HIV is spreading at a dangerous rate in nations in the greater Black Sea area, passing a record 100,000 new cases.
Data above shows the rise in 2013, but preliminary numbers for 2014 show an epidemic in escalation.
Hotspots for the HIV rise are Ukraine and Russia - two countries facing economic crisis and armed conflict, factors which could provoke a further surge in the virus.
Smaller countries in the region are also recording rises, with decade-highs registered in Bulgaria, Armenia, Belarus and Turkey.
Meanwhile Georgia, Azerbaijan, Moldova, Romania and Ukraine have maintained a record post-Soviet rate for the past four years.
None of these nations is experiencing a decreasing trend in new cases.
“We are all concerned about the rise of HIV/AIDS in the region, perhaps the region where HIV is growing fastest,” says the World Bank's Global AIDS Program Director David Wilson. “Russia faces a large and potentially growing epidemic.”
Due to the low uptake of HIV testing in the region, up to 60 per cent of viral carriers could be unaware of their infection, according to the World Health Organization (WHO).
The true figure of new cases per year could be 300,000 per year with over three million people now living with HIV.
Yet HIV is in decline in nearly every region across the rest of the world, due to a toolbox of social and medical methods to contain the virus.
“We have clear well-proven interventions and if we target them well, we could check HIV,” adds Wilson.
Rates can be diminished by giving drug users access to sterile syringes, to stop them sharing needles containing blood infected with the virus.
Allowing heroin users to switch to taking a substitution drug, methadone, also slows the viral spread.
Medicine available to treat carriers of HIV on a regular basis also reduces the chances of further contagion.
"Unfortunately, political opposition and laws in Russia doom all of these approaches," says Robert Heimer, professor of epidemiology and pharmacology, Yale School of Medicine.
Here we detail the reasons for this epic rise.
Injecting drug use is the key reason for the rise of HIV in Russia. The virus spreads among those injecting drugs, due to their practice of sharing dirty needles.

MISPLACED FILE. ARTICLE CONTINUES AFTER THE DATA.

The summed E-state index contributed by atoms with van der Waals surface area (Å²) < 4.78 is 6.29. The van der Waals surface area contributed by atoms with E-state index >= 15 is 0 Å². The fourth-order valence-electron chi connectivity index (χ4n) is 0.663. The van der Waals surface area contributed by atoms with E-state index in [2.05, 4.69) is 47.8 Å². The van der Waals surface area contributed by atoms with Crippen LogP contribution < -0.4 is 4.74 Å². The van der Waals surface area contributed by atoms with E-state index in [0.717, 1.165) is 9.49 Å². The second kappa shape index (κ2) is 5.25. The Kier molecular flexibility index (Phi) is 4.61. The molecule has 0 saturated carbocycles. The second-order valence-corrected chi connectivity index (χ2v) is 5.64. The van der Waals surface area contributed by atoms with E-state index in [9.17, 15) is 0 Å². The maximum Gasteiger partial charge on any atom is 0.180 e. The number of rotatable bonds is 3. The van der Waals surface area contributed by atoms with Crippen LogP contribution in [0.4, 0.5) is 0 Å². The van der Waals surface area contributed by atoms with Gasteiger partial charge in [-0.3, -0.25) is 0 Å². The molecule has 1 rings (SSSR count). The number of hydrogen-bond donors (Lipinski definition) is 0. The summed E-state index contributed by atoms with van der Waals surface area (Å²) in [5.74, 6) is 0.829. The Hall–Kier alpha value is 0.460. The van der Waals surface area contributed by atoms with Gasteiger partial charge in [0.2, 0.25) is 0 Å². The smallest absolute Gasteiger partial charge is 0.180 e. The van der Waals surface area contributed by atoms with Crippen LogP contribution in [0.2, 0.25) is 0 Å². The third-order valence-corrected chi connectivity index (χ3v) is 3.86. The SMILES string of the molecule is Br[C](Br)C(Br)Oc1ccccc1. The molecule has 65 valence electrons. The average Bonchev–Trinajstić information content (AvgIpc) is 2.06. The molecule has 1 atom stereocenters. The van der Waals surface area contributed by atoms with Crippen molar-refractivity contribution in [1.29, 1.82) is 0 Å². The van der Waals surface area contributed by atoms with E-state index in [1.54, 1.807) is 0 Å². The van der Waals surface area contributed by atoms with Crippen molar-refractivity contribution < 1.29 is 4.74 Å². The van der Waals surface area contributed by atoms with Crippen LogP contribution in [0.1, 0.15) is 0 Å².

However the Russian state will not finance health workers to exchange dirty for clean needles, arguing that this practice encourages drug use.
Last year, 58 per cent of new HIV cases were due to infected syringes to inject heroin and its codeine-based home-made alternative Krokodil. This figure on the rise.
Russia is the crucible of HIV in the region. Its new HIV numbers boomed from 58,000 new cases in 2010 to 78,000 in 2013 - accounting for three quarters of cases of the nations under our analysis.
The total number of people living with HIV in November 2014 in Russia was 864,394, although under the WHO’s “iceberg principle” that reported cases are a fraction of reality, this figure could be 2.4 million.
Russia’s method of dealing with the spread of HIV is based on an ultimatum ideology to drug users: give up first, then receive care.
The country bans the medical prescription of methadone, which allows users to extract themselves from drug communities, re-enter civil society and regulate their lives. The state argues that taking methadone is an addiction.
In neighboring Ukraine, the situation is different. NGOs are financed in the tens of millions by foreign donors. There are 8,000 patients on substitution treatment, such as methadone, the largest number in Eurasia.
Half of these patients are HIV positive and Ukrainian experts argue this has been crucial to curbing the viral spread [read Anton's story here].
But Russia prefers to combat HIV by encouraging abstinence and healthy living, through promoting sport and exercise.